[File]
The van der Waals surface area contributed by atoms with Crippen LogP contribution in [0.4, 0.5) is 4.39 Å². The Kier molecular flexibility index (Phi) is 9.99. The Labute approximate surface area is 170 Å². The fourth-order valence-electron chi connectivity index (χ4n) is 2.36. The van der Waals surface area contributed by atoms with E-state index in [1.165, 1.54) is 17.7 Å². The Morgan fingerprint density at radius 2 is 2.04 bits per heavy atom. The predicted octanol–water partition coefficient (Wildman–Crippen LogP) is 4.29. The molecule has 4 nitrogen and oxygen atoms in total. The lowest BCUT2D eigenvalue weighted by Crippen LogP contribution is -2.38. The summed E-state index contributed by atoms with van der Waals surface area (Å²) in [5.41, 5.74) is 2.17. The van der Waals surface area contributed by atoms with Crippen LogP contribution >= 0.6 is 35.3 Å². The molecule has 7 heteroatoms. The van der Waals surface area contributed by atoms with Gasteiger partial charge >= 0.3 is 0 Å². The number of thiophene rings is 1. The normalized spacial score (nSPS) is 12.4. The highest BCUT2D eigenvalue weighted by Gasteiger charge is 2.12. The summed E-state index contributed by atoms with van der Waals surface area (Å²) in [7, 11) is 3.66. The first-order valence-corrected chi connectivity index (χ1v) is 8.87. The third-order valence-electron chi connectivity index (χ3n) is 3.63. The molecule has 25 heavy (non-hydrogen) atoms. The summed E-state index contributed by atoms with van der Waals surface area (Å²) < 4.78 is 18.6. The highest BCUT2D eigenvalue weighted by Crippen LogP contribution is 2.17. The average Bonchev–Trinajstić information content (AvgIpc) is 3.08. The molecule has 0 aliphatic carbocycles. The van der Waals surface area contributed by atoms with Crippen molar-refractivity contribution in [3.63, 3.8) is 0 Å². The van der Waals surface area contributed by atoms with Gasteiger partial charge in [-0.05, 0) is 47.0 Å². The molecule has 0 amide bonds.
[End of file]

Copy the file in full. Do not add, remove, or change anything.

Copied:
The van der Waals surface area contributed by atoms with Crippen LogP contribution in [0.4, 0.5) is 4.39 Å². The Kier molecular flexibility index (Phi) is 9.99. The Labute approximate surface area is 170 Å². The fourth-order valence-electron chi connectivity index (χ4n) is 2.36. The van der Waals surface area contributed by atoms with E-state index in [1.165, 1.54) is 17.7 Å². The Morgan fingerprint density at radius 2 is 2.04 bits per heavy atom. The predicted octanol–water partition coefficient (Wildman–Crippen LogP) is 4.29. The molecule has 4 nitrogen and oxygen atoms in total. The lowest BCUT2D eigenvalue weighted by Crippen LogP contribution is -2.38. The summed E-state index contributed by atoms with van der Waals surface area (Å²) in [5.41, 5.74) is 2.17. The van der Waals surface area contributed by atoms with Crippen LogP contribution >= 0.6 is 35.3 Å². The molecule has 7 heteroatoms. The van der Waals surface area contributed by atoms with Gasteiger partial charge >= 0.3 is 0 Å². The number of thiophene rings is 1. The normalized spacial score (nSPS) is 12.4. The highest BCUT2D eigenvalue weighted by Gasteiger charge is 2.12. The summed E-state index contributed by atoms with van der Waals surface area (Å²) in [7, 11) is 3.66. The first-order valence-corrected chi connectivity index (χ1v) is 8.87. The third-order valence-electron chi connectivity index (χ3n) is 3.63. The molecule has 25 heavy (non-hydrogen) atoms. The summed E-state index contributed by atoms with van der Waals surface area (Å²) < 4.78 is 18.6. The highest BCUT2D eigenvalue weighted by Crippen LogP contribution is 2.17. The average Bonchev–Trinajstić information content (AvgIpc) is 3.08. The molecule has 0 aliphatic carbocycles. The van der Waals surface area contributed by atoms with Crippen molar-refractivity contribution in [3.63, 3.8) is 0 Å². The van der Waals surface area contributed by atoms with Gasteiger partial charge in [-0.05, 0) is 47.0 Å². The molecule has 0 amide bonds.